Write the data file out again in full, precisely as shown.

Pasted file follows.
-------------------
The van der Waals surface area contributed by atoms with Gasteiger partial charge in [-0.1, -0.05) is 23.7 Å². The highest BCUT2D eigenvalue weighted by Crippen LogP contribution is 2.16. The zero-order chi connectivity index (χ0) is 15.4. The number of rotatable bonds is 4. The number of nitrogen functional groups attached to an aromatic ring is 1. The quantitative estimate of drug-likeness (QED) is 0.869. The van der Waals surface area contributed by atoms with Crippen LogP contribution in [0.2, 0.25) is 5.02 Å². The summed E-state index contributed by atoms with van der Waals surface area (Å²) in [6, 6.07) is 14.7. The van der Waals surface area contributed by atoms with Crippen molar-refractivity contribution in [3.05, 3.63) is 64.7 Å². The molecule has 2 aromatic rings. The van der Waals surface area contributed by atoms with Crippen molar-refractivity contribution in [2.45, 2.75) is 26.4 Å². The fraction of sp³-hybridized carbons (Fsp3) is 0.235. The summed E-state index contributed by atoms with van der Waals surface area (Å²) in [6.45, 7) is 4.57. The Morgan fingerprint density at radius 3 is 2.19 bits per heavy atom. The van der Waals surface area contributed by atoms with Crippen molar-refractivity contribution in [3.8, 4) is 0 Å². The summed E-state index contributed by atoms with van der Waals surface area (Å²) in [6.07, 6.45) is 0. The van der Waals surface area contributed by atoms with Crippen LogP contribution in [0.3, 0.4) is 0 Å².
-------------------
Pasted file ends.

The van der Waals surface area contributed by atoms with Gasteiger partial charge in [-0.1, -0.05) is 23.7 Å². The highest BCUT2D eigenvalue weighted by Crippen LogP contribution is 2.16. The zero-order chi connectivity index (χ0) is 15.4. The number of rotatable bonds is 4. The number of nitrogen functional groups attached to an aromatic ring is 1. The quantitative estimate of drug-likeness (QED) is 0.869. The van der Waals surface area contributed by atoms with Crippen LogP contribution in [0.2, 0.25) is 5.02 Å². The summed E-state index contributed by atoms with van der Waals surface area (Å²) in [6, 6.07) is 14.7. The van der Waals surface area contributed by atoms with Crippen molar-refractivity contribution in [3.05, 3.63) is 64.7 Å². The molecule has 2 aromatic rings. The van der Waals surface area contributed by atoms with Crippen molar-refractivity contribution in [2.45, 2.75) is 26.4 Å². The fraction of sp³-hybridized carbons (Fsp3) is 0.235. The summed E-state index contributed by atoms with van der Waals surface area (Å²) in [6.45, 7) is 4.57. The Morgan fingerprint density at radius 3 is 2.19 bits per heavy atom. The van der Waals surface area contributed by atoms with Crippen molar-refractivity contribution in [3.8, 4) is 0 Å². The summed E-state index contributed by atoms with van der Waals surface area (Å²) in [6.07, 6.45) is 0. The van der Waals surface area contributed by atoms with Crippen LogP contribution in [0.3, 0.4) is 0 Å².